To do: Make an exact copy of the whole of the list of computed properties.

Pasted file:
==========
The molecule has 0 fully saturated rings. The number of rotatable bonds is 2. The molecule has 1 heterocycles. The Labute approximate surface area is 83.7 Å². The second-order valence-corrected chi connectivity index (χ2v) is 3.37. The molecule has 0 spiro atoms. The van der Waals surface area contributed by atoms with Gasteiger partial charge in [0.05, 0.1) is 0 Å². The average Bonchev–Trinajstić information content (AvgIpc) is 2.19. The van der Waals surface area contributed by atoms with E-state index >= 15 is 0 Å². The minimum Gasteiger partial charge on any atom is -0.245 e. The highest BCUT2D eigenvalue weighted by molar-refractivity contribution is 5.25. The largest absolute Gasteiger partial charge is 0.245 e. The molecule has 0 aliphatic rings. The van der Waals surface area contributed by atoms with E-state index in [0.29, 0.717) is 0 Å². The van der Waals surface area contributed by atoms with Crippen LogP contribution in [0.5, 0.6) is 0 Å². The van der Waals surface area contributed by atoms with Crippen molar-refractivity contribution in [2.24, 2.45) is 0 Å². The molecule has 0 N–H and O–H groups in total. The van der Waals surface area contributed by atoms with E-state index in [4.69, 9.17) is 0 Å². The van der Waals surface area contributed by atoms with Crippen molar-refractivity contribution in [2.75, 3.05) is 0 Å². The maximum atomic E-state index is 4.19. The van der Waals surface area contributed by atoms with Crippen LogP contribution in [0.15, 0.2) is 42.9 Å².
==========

The molecule has 0 fully saturated rings. The number of rotatable bonds is 2. The molecule has 1 heterocycles. The Labute approximate surface area is 83.7 Å². The second-order valence-corrected chi connectivity index (χ2v) is 3.37. The molecule has 0 spiro atoms. The van der Waals surface area contributed by atoms with Gasteiger partial charge in [0.05, 0.1) is 0 Å². The average Bonchev–Trinajstić information content (AvgIpc) is 2.19. The van der Waals surface area contributed by atoms with E-state index >= 15 is 0 Å². The minimum Gasteiger partial charge on any atom is -0.245 e. The highest BCUT2D eigenvalue weighted by molar-refractivity contribution is 5.25. The largest absolute Gasteiger partial charge is 0.245 e. The molecule has 0 aliphatic rings. The van der Waals surface area contributed by atoms with E-state index in [0.29, 0.717) is 0 Å². The van der Waals surface area contributed by atoms with Crippen LogP contribution in [0.5, 0.6) is 0 Å². The van der Waals surface area contributed by atoms with Crippen molar-refractivity contribution in [2.24, 2.45) is 0 Å². The molecule has 0 N–H and O–H groups in total. The van der Waals surface area contributed by atoms with E-state index in [4.69, 9.17) is 0 Å². The van der Waals surface area contributed by atoms with Crippen molar-refractivity contribution in [2.75, 3.05) is 0 Å². The maximum atomic E-state index is 4.19. The van der Waals surface area contributed by atoms with Crippen LogP contribution in [0.15, 0.2) is 42.9 Å².